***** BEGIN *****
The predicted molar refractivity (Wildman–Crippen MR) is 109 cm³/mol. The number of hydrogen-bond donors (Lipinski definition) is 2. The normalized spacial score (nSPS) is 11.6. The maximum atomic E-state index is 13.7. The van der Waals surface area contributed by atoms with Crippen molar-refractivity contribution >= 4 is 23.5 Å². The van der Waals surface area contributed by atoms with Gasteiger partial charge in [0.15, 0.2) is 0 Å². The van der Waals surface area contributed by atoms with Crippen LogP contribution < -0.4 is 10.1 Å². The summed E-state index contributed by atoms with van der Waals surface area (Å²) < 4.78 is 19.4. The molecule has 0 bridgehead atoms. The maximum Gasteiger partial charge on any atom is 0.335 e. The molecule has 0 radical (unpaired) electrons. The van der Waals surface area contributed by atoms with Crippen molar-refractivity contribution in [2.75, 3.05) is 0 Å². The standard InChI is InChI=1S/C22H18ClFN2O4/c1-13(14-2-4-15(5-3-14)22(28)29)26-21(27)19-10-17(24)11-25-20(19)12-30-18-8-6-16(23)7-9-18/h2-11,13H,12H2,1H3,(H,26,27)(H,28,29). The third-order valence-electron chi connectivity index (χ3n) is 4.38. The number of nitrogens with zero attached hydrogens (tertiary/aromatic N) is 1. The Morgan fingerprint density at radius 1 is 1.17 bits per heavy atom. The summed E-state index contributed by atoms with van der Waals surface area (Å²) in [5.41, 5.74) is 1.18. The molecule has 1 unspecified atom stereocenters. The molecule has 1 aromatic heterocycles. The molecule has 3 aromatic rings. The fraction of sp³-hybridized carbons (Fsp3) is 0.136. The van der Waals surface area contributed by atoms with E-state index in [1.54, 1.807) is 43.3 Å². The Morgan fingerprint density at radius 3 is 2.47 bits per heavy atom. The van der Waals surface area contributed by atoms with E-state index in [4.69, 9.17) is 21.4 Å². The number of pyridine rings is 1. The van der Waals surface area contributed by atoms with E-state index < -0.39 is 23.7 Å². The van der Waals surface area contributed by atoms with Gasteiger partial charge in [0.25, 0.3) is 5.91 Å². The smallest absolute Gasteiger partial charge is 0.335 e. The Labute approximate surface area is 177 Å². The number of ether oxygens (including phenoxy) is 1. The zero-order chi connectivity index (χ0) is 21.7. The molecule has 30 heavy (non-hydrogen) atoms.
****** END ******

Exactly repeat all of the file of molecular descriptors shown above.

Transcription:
The predicted molar refractivity (Wildman–Crippen MR) is 109 cm³/mol. The number of hydrogen-bond donors (Lipinski definition) is 2. The normalized spacial score (nSPS) is 11.6. The maximum atomic E-state index is 13.7. The van der Waals surface area contributed by atoms with Crippen molar-refractivity contribution >= 4 is 23.5 Å². The van der Waals surface area contributed by atoms with Gasteiger partial charge in [0.15, 0.2) is 0 Å². The van der Waals surface area contributed by atoms with Crippen LogP contribution < -0.4 is 10.1 Å². The summed E-state index contributed by atoms with van der Waals surface area (Å²) < 4.78 is 19.4. The molecule has 0 bridgehead atoms. The maximum Gasteiger partial charge on any atom is 0.335 e. The molecule has 0 radical (unpaired) electrons. The van der Waals surface area contributed by atoms with Crippen molar-refractivity contribution in [2.75, 3.05) is 0 Å². The standard InChI is InChI=1S/C22H18ClFN2O4/c1-13(14-2-4-15(5-3-14)22(28)29)26-21(27)19-10-17(24)11-25-20(19)12-30-18-8-6-16(23)7-9-18/h2-11,13H,12H2,1H3,(H,26,27)(H,28,29). The third-order valence-electron chi connectivity index (χ3n) is 4.38. The number of nitrogens with zero attached hydrogens (tertiary/aromatic N) is 1. The Morgan fingerprint density at radius 1 is 1.17 bits per heavy atom. The summed E-state index contributed by atoms with van der Waals surface area (Å²) in [5.41, 5.74) is 1.18. The molecule has 1 unspecified atom stereocenters. The molecule has 1 aromatic heterocycles. The molecule has 3 aromatic rings. The fraction of sp³-hybridized carbons (Fsp3) is 0.136. The van der Waals surface area contributed by atoms with E-state index in [1.54, 1.807) is 43.3 Å². The Morgan fingerprint density at radius 3 is 2.47 bits per heavy atom. The van der Waals surface area contributed by atoms with E-state index in [4.69, 9.17) is 21.4 Å². The number of pyridine rings is 1. The van der Waals surface area contributed by atoms with E-state index < -0.39 is 23.7 Å². The van der Waals surface area contributed by atoms with Gasteiger partial charge in [0.25, 0.3) is 5.91 Å². The smallest absolute Gasteiger partial charge is 0.335 e. The Labute approximate surface area is 177 Å². The number of ether oxygens (including phenoxy) is 1. The zero-order chi connectivity index (χ0) is 21.7. The molecule has 30 heavy (non-hydrogen) atoms.